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Doubt about ClassCastException

Seema Shrikant
Greenhorn

Joined: May 17, 2013
Posts: 18
I would like to get some help for the below question I found in Enthuware exam:



The answer is Line 2.
But I have a query here. Once a is assigned to b then its points to the b object. And in line 3 b=a,therfore b must simply point to the B object only. How can a ClassCastException be generated here?
Roel De Nijs
Bartender

Joined: Jul 19, 2004
Posts: 5545
    
  13

As far as I know ClassCastException is a RuntimeException, the exam question is about compilation failure. Also you are mentioning "line 3 b=a", but that's not line 3, it's line 2. So not sure if this is related to the original exam question or if it's a doubt of your own


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Seema Shrikant
Greenhorn

Joined: May 17, 2013
Posts: 18
As I mentioned before that the question is from enthuware.
And i am confused about the answer.
please explain.
Roel De Nijs
Bartender

Joined: Jul 19, 2004
Posts: 5545
    
  13

Why do you think a ClassCastException will be generated at line 2? Like I said before ClassCastException is a runtime exception, not a compilation failure.
Seema Shrikant
Greenhorn

Joined: May 17, 2013
Posts: 18
I don't feel that a ClassCastException must be generated.
Because at Line 1 if a=b, then when line 2 runs, b=a literally means that b s pointing again to its own B object because a is already pointing to the same in Line 2.
I feel that the code must run fine. But the answer is not that.
I want to know the flow of the program.
Explanation would be appreciated.
Roel De Nijs
Bartender

Joined: Jul 19, 2004
Posts: 5545
    
  13

Have a look at this Java Tutorial. It's about inheritance and you definitely have to take a close look at the section "Casting Objects". I'm quite certain it will clear your doubts and you'll be able to answer your question yourself.
Matthew Brown
Bartender

Joined: Apr 06, 2010
Posts: 4467
    
    8

It might be easier to understand if you use more intuitive classes, rather than A and B.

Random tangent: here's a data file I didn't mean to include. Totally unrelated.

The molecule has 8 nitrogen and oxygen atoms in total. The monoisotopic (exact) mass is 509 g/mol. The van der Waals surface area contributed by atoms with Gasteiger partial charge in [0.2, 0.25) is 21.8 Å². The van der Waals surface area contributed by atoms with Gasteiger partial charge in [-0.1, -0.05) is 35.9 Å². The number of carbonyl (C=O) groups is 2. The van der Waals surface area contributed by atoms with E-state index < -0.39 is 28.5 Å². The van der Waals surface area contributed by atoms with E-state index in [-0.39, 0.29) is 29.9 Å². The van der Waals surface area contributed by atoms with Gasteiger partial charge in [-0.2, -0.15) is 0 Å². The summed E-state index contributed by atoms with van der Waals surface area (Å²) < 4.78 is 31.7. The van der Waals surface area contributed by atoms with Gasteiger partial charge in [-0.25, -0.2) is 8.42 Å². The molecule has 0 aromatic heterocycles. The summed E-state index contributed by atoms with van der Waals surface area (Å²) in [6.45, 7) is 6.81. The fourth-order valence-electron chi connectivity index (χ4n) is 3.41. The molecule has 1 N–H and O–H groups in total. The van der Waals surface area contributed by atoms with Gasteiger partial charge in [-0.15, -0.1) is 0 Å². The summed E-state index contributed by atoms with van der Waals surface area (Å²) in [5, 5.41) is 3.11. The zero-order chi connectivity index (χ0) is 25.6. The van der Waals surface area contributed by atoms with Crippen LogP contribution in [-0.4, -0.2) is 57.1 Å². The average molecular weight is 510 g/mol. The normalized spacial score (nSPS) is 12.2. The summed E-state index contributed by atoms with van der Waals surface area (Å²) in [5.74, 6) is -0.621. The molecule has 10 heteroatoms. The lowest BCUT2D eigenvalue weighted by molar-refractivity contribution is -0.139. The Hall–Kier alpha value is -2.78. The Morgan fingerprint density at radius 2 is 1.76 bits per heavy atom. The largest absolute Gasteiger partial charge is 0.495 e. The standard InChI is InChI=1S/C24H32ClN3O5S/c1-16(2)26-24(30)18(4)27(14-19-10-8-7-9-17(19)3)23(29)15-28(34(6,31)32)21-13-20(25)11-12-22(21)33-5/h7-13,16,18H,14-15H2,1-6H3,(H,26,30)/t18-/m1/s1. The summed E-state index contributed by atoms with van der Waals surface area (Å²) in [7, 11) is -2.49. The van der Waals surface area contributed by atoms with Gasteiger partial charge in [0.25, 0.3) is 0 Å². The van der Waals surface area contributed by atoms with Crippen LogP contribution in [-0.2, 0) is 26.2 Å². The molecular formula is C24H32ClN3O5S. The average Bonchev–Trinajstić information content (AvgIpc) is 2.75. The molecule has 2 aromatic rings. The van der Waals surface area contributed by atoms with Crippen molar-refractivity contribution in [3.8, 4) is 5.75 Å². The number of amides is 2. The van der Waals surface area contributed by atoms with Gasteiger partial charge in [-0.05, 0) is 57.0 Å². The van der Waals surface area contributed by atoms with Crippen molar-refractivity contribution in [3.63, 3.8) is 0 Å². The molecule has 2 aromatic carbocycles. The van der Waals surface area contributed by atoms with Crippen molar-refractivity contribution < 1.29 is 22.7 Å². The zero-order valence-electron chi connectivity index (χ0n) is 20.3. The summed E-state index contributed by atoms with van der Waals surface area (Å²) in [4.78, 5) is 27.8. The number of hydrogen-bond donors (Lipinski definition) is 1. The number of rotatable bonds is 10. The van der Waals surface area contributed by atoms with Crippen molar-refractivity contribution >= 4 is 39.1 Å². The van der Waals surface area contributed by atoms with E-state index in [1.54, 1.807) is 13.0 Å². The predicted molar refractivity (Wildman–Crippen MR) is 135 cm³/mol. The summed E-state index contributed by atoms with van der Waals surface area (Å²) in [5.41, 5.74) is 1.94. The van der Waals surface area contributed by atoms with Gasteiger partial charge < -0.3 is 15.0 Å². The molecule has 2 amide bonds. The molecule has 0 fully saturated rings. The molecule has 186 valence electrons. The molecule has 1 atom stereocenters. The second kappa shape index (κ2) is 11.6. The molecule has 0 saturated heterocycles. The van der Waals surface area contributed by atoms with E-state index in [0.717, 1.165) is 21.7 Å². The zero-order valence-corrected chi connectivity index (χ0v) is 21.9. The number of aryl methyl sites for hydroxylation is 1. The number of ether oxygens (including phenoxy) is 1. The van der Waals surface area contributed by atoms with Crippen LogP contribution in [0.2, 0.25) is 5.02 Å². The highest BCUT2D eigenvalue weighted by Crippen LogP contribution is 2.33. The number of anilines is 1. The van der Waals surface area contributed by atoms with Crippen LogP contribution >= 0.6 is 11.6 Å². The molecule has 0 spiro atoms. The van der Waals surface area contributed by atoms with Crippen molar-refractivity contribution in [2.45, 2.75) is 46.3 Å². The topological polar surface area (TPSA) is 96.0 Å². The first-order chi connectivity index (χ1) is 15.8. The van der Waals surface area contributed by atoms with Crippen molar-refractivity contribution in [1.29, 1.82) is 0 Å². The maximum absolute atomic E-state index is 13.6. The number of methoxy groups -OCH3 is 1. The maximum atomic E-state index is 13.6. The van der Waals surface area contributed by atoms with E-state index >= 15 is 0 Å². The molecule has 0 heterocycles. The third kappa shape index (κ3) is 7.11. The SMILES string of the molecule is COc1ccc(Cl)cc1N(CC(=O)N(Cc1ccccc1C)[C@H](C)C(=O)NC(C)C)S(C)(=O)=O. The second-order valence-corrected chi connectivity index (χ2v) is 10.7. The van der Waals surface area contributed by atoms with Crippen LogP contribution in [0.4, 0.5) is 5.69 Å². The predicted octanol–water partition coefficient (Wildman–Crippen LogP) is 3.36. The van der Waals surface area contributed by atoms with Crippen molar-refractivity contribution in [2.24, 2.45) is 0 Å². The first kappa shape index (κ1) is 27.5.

Consider this:
Now, should that final line be valid? At that point animal could be referencing a Cat, a Dog, a Mouse, a plain Animal etc. Can you guarantee that it is safe to assign it to a Cat reference? No. So the compiler won't allow it.

If you used a cast:
Now you're overriding the compiler, telling it "trust me, it's a Cat". The compiler will allow it, but then you'll get a ClassCastException at runtime if it's not actually true.
Seema Shrikant
Greenhorn

Joined: May 17, 2013
Posts: 18
A subclass reference cannot refer to a superclass object. That would give a compiler error. But in line 1 a=b.... That means A class reference points to the B class.
So when b=a, at that time a is already pointing to the B object. So indirectly b points to its own object.
Maybe if line 1 was removed, then I could have understood that there would be a compiler error on line 2. If I m wrong then how and how does line 1 and 2 work?
Roel De Nijs
Bartender

Joined: Jul 19, 2004
Posts: 5545
    
  13

For assignments it's the type of the reference variable that matters, not the type of object it's refering to.

So even this one would not compile:


You have to promise the compiler that you know what you are doing and that you'll assign a B object with an explicit cast. This code will compile:


And what do you think will happen with this code snippet? Compiler error? Runtime exception? Running without any exception?
Seema Shrikant
Greenhorn

Joined: May 17, 2013
Posts: 18
The last code will run fine I guess...
Well I did understand what you explained. finally its the reference variable that decides the assignment type.

Roel De Nijs
Bartender

Joined: Jul 19, 2004
Posts: 5545
    
  13

Seema Shrikant wrote:The last code will run fine I guess...

It will run, so no compilation failure. But it won't run fine. Give it a try yourself and see what happens.
Seema Shrikant
Greenhorn

Joined: May 17, 2013
Posts: 18
ClassCastException!
Roel De Nijs
Bartender

Joined: Jul 19, 2004
Posts: 5545
    
  13

Indeed! And do you know why?
Seema Shrikant
Greenhorn

Joined: May 17, 2013
Posts: 18
Yes.
Because A refers ro its own A class object, so even after a cast, the subclass B will actually point to a A class object, which is its superclass.
Roel De Nijs
Bartender

Joined: Jul 19, 2004
Posts: 5545
    
  13

Indeed! a is an instance of A and will never be B (despite the explicit casting)

Bonus question: do you know how you can prevent such a ClassCastException when you have to explicit cast an object?
Seema Shrikant
Greenhorn

Joined: May 17, 2013
Posts: 18
We can use the Exception handling of course to handle RuntimeExceptions also.
But better way we could just make a refer to a B class object if class B extends class A.
Roel De Nijs
Bartender

Joined: Jul 19, 2004
Posts: 5545
    
  13

You normally don't catch/handle runtime exceptions. You have to prevent a runtime exception from happening (if possible) and in most cases it is possible (e.g. adding a null check, checking the length of an array or a list,...)

Let's take a look at a method that converts all of the characters of a given string to lower case:


But that could result in a NullPointerException when calling toLowerCase(null);, so instead of catching and handling this runtime exception we prevent this exception from happening like this:
Problem solved!



Now it's up to you for the bonus question! Consider the code snippet below. Implement the getB() method (and that's the only thing you can do) in such a way that this little program has no compilation errors and when you run the program also no runtime exceptions are thrown.

Good luck!
 
 
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